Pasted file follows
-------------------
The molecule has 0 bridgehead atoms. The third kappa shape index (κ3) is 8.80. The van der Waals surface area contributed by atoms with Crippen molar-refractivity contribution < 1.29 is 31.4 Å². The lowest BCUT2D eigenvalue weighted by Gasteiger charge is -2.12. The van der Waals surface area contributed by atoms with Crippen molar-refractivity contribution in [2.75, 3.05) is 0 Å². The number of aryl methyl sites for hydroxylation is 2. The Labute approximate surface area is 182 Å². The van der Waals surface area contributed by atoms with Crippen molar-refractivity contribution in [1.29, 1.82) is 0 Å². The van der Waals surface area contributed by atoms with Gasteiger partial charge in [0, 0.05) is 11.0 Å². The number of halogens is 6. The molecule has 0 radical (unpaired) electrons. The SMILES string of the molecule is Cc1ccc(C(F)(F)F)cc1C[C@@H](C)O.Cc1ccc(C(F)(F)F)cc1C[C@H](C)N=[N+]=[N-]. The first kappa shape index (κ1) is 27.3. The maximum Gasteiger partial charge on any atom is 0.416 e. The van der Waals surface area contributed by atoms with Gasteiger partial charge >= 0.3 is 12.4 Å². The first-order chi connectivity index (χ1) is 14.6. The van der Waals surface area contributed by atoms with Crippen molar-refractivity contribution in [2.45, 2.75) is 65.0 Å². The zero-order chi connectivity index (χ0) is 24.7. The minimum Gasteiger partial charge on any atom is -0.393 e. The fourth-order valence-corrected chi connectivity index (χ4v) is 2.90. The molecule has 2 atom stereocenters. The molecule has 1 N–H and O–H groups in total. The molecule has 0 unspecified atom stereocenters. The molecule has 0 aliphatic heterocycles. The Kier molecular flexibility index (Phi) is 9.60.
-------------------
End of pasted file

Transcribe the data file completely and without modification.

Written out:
The molecule has 0 bridgehead atoms. The third kappa shape index (κ3) is 8.80. The van der Waals surface area contributed by atoms with Crippen molar-refractivity contribution < 1.29 is 31.4 Å². The lowest BCUT2D eigenvalue weighted by Gasteiger charge is -2.12. The van der Waals surface area contributed by atoms with Crippen molar-refractivity contribution in [2.75, 3.05) is 0 Å². The number of aryl methyl sites for hydroxylation is 2. The Labute approximate surface area is 182 Å². The van der Waals surface area contributed by atoms with Crippen molar-refractivity contribution in [1.29, 1.82) is 0 Å². The van der Waals surface area contributed by atoms with Gasteiger partial charge in [0, 0.05) is 11.0 Å². The number of halogens is 6. The molecule has 0 radical (unpaired) electrons. The SMILES string of the molecule is Cc1ccc(C(F)(F)F)cc1C[C@@H](C)O.Cc1ccc(C(F)(F)F)cc1C[C@H](C)N=[N+]=[N-]. The first kappa shape index (κ1) is 27.3. The maximum Gasteiger partial charge on any atom is 0.416 e. The van der Waals surface area contributed by atoms with Gasteiger partial charge >= 0.3 is 12.4 Å². The first-order chi connectivity index (χ1) is 14.6. The van der Waals surface area contributed by atoms with Crippen molar-refractivity contribution in [2.45, 2.75) is 65.0 Å². The zero-order chi connectivity index (χ0) is 24.7. The minimum Gasteiger partial charge on any atom is -0.393 e. The fourth-order valence-corrected chi connectivity index (χ4v) is 2.90. The molecule has 2 atom stereocenters. The molecule has 1 N–H and O–H groups in total. The molecule has 0 unspecified atom stereocenters. The molecule has 0 aliphatic heterocycles. The Kier molecular flexibility index (Phi) is 9.60.